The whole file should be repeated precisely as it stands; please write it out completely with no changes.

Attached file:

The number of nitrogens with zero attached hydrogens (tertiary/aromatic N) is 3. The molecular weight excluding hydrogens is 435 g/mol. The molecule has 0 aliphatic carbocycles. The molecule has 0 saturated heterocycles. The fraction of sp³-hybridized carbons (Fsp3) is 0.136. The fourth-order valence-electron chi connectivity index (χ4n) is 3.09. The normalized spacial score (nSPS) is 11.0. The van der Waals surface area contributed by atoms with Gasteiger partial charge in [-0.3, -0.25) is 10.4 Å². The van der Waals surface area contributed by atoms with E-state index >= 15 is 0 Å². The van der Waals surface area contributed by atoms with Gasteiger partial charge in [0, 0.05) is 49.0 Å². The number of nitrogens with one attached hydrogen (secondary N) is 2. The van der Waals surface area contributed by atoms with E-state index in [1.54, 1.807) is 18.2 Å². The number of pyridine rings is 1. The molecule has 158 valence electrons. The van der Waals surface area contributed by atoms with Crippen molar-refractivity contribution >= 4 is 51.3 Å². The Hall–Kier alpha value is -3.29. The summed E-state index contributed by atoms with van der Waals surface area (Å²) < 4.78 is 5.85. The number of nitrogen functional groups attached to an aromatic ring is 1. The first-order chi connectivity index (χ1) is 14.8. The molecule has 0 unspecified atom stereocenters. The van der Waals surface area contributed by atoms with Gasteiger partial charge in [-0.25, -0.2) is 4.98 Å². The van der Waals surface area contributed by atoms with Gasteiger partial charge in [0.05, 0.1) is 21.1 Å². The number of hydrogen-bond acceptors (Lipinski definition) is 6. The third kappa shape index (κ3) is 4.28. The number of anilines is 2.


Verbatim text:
The number of nitrogens with zero attached hydrogens (tertiary/aromatic N) is 3. The molecular weight excluding hydrogens is 435 g/mol. The molecule has 0 aliphatic carbocycles. The molecule has 0 saturated heterocycles. The fraction of sp³-hybridized carbons (Fsp3) is 0.136. The fourth-order valence-electron chi connectivity index (χ4n) is 3.09. The normalized spacial score (nSPS) is 11.0. The van der Waals surface area contributed by atoms with Gasteiger partial charge in [-0.3, -0.25) is 10.4 Å². The van der Waals surface area contributed by atoms with E-state index >= 15 is 0 Å². The van der Waals surface area contributed by atoms with Gasteiger partial charge in [0, 0.05) is 49.0 Å². The number of nitrogens with one attached hydrogen (secondary N) is 2. The van der Waals surface area contributed by atoms with E-state index in [1.54, 1.807) is 18.2 Å². The number of pyridine rings is 1. The molecule has 158 valence electrons. The van der Waals surface area contributed by atoms with Crippen molar-refractivity contribution >= 4 is 51.3 Å². The Hall–Kier alpha value is -3.29. The summed E-state index contributed by atoms with van der Waals surface area (Å²) < 4.78 is 5.85. The number of nitrogen functional groups attached to an aromatic ring is 1. The first-order chi connectivity index (χ1) is 14.8. The molecule has 0 unspecified atom stereocenters. The van der Waals surface area contributed by atoms with Gasteiger partial charge in [-0.25, -0.2) is 4.98 Å². The van der Waals surface area contributed by atoms with Gasteiger partial charge in [0.05, 0.1) is 21.1 Å². The number of hydrogen-bond acceptors (Lipinski definition) is 6. The third kappa shape index (κ3) is 4.28. The number of anilines is 2.